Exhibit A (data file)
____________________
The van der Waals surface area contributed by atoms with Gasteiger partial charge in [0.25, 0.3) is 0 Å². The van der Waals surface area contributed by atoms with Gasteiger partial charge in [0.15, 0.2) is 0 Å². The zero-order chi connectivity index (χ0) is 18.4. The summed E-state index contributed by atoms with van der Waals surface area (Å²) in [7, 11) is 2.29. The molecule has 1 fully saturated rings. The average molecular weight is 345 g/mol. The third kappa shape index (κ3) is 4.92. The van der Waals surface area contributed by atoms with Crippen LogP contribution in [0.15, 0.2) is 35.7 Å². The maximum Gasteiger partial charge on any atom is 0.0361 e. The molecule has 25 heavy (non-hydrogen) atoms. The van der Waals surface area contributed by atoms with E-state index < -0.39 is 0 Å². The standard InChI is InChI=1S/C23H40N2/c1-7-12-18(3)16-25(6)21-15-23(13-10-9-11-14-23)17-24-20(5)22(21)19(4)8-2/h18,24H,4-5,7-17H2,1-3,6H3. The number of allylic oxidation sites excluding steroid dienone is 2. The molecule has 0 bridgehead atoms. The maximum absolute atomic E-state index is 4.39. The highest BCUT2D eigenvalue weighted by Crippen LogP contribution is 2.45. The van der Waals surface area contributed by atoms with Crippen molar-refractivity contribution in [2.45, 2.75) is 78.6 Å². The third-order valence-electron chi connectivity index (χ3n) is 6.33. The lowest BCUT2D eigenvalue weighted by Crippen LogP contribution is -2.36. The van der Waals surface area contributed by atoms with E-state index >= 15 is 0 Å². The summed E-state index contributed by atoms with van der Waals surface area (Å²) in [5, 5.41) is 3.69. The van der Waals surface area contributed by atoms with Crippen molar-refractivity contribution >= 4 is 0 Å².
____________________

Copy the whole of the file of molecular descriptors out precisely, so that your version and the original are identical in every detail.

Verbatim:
The van der Waals surface area contributed by atoms with Gasteiger partial charge in [0.25, 0.3) is 0 Å². The van der Waals surface area contributed by atoms with Gasteiger partial charge in [0.15, 0.2) is 0 Å². The zero-order chi connectivity index (χ0) is 18.4. The summed E-state index contributed by atoms with van der Waals surface area (Å²) in [7, 11) is 2.29. The molecule has 1 fully saturated rings. The average molecular weight is 345 g/mol. The third kappa shape index (κ3) is 4.92. The van der Waals surface area contributed by atoms with Crippen LogP contribution in [0.15, 0.2) is 35.7 Å². The maximum Gasteiger partial charge on any atom is 0.0361 e. The molecule has 25 heavy (non-hydrogen) atoms. The van der Waals surface area contributed by atoms with E-state index < -0.39 is 0 Å². The standard InChI is InChI=1S/C23H40N2/c1-7-12-18(3)16-25(6)21-15-23(13-10-9-11-14-23)17-24-20(5)22(21)19(4)8-2/h18,24H,4-5,7-17H2,1-3,6H3. The number of allylic oxidation sites excluding steroid dienone is 2. The molecule has 0 bridgehead atoms. The maximum absolute atomic E-state index is 4.39. The highest BCUT2D eigenvalue weighted by Crippen LogP contribution is 2.45. The van der Waals surface area contributed by atoms with Crippen molar-refractivity contribution in [2.45, 2.75) is 78.6 Å². The third-order valence-electron chi connectivity index (χ3n) is 6.33. The lowest BCUT2D eigenvalue weighted by Crippen LogP contribution is -2.36. The van der Waals surface area contributed by atoms with E-state index >= 15 is 0 Å². The summed E-state index contributed by atoms with van der Waals surface area (Å²) in [5, 5.41) is 3.69. The van der Waals surface area contributed by atoms with Crippen molar-refractivity contribution >= 4 is 0 Å².